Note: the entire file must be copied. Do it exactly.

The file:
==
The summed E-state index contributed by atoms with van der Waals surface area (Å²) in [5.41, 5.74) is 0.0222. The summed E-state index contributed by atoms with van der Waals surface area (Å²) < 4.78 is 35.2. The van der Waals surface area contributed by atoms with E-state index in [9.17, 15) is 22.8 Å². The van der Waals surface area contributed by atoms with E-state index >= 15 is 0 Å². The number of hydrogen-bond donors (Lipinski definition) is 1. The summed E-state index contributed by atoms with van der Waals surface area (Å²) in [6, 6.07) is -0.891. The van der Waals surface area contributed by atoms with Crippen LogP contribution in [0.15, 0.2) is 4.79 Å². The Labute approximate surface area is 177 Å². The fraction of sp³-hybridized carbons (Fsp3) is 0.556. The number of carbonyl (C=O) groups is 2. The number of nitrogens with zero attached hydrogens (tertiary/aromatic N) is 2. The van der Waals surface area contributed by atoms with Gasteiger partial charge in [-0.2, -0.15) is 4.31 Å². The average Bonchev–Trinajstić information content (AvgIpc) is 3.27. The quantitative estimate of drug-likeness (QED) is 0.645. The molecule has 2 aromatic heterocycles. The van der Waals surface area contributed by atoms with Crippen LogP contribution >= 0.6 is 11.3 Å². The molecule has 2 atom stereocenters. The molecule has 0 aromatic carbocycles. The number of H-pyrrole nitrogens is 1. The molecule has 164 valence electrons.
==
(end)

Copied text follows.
The summed E-state index contributed by atoms with van der Waals surface area (Å²) in [5.41, 5.74) is 0.0222. The summed E-state index contributed by atoms with van der Waals surface area (Å²) < 4.78 is 35.2. The van der Waals surface area contributed by atoms with E-state index in [9.17, 15) is 22.8 Å². The van der Waals surface area contributed by atoms with E-state index >= 15 is 0 Å². The number of hydrogen-bond donors (Lipinski definition) is 1. The summed E-state index contributed by atoms with van der Waals surface area (Å²) in [6, 6.07) is -0.891. The van der Waals surface area contributed by atoms with Crippen LogP contribution in [0.15, 0.2) is 4.79 Å². The Labute approximate surface area is 177 Å². The fraction of sp³-hybridized carbons (Fsp3) is 0.556. The number of carbonyl (C=O) groups is 2. The number of nitrogens with zero attached hydrogens (tertiary/aromatic N) is 2. The van der Waals surface area contributed by atoms with Gasteiger partial charge in [-0.2, -0.15) is 4.31 Å². The average Bonchev–Trinajstić information content (AvgIpc) is 3.27. The quantitative estimate of drug-likeness (QED) is 0.645. The molecule has 2 aromatic heterocycles. The van der Waals surface area contributed by atoms with Crippen LogP contribution >= 0.6 is 11.3 Å². The molecule has 2 atom stereocenters. The molecule has 0 aromatic carbocycles. The number of H-pyrrole nitrogens is 1. The molecule has 164 valence electrons.